Discuss and learn French: French vocabulary, French grammar, French culture etc.
Not as risqué a question as one might first think.
Il ne faut pas confondre vitesse et précipitation. In American English, this would often be translated as "Haste makes waste". My question isn't about its translation, however. Rather, it's the fact that neither vitesse nor précipitation is preceded by an article (la, etc.), possessive (sa, etc.), ... or any adjective (bonne, etc.). Each is bare-naked.
I'm aware of the rule that says that nouns ALMOST always are preceded by some adjective. Unfortunately, I've not seen the principle or explanation of when they are not. Can anyone explain it to me, or point me to an explanation ?
Not quite sure about this but I can think of phrases like "faire attention" "donner raison" "avec amour" etc.
I don't know what the rationale might be but personally I am just happy to recognize them when they crop up.
Maybe someone else has a better understanding...
J'ai sa voiture.
Why not J'ai la peur? Or in the original question, why not ... confondre la vitesse...?
Well you know "j'ai la peur " can also be used (in a different way ,of course ).
I think it might not be a good question ,"why" .
There are "rules" of course (I am not so good at that side of things) .
Oh, now that's interesting. What is the difference in the way j'ai peur and j'ai la peur are used ?
I am not really comfortable answering that but I imagine that sometimes the usages might be completely interchangeable and just depend on the way the speaker likes to talk.
And,perhaps in other contexts it might be that "j'ai la peur " may be a little more dramatic than the more normal "j'ai peur" --but I don't really feel too familiar with this area.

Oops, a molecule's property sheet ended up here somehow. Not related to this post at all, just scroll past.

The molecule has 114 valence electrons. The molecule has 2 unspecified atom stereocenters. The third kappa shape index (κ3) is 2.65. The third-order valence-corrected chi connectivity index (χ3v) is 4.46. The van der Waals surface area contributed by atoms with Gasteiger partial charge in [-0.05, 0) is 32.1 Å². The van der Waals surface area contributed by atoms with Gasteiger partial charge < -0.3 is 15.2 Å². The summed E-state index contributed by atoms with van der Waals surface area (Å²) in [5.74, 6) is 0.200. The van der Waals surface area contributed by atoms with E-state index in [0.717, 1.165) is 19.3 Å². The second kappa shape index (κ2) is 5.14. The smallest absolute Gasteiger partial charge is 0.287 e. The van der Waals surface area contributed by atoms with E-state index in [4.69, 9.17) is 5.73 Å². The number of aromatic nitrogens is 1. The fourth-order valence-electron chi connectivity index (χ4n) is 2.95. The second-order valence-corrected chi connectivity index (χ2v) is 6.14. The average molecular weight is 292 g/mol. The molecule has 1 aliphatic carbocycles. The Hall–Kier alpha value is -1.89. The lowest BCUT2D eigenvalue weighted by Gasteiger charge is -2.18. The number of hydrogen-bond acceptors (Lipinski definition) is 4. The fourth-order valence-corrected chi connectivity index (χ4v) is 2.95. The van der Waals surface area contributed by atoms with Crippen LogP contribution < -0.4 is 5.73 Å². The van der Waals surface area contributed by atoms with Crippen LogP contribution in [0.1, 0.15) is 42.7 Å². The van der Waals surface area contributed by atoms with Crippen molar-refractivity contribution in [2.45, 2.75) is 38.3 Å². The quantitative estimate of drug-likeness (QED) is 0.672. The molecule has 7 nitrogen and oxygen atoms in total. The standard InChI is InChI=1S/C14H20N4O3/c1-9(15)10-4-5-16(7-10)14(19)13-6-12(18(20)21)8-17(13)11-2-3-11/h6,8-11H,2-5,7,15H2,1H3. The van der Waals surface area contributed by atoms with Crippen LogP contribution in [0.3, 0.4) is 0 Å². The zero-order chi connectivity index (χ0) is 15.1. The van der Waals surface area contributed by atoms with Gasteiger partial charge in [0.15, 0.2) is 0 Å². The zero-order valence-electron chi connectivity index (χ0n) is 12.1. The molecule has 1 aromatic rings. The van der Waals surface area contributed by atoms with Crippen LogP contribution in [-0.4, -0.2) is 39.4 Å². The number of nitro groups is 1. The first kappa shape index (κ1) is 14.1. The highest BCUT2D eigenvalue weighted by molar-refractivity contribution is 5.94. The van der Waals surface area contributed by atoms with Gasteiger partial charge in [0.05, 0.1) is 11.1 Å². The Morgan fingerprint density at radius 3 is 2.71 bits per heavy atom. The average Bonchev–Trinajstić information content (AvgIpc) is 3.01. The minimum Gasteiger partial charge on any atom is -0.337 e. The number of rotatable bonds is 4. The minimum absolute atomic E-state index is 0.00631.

I saw the conversation yesterday and took some time to think about it. Even if I'm a native speaker I have no knowledge of any rule to explain this.... I thought about it and came up with (maybe) the beginning of an explanation.
There is another expression we use to qualify two people who don't get along :
"Ils s'entendent comme chien et chat" ( the verb "entendre" to ear in its personal form (with 's) become to get along/get on)
Of course we could say "Ils s'entendent comme un chien et un chat" which is also perfectly correct....
My theory is that we tend to remove the article when we want to make a general statement applicable to as many situations as possible. In this case I want to use the common knowledge that cats and dogs don't get along to empower my phrase. I'll not pick just one dog.... there are dogs who loves cats and vice versa, I refer to the fact that almost all the dogs in the world hate almost all the cats in the worlds. So I just use the naked noun in single form to be sure to refer to the entire race.
It's more subtle for "Vitesse et précipitation" but I think it works also.
If I use "Il ne faut pas confondre la vitesse..." I expect a complement... the speed of what ? "et la précipitation" there is no real problem with the second one. Even if "Il ne faut pas confondre la vitesse et la précipitation" is a perfectly correct phrase, if I want to transform it into a credo I must remove the article to give depth and a much wider application.
This is just my reflection, hope it helps :)
I think you may be on the right track, Sandra. Some sort of generality.
There is also the (mainly literary) usage of omitting the article in an enumeration. "Femmes, moine, vieillards, tout était descendu" (La Fontaine); "Vieillards, hommes, femmes, enfants, tous voulaient me voir" (Montesquieu).
I understand it because it is just like in Spanish here, but the use of articles is different from the Spanish language in most cases.I find the French use them more.
I found this sentence in a text I am translating. I wonder why they didn't use an article for"couleurs"
...Et quand on commence à parler couleurs, les risques de tomber dans le mauvais goût sont grands.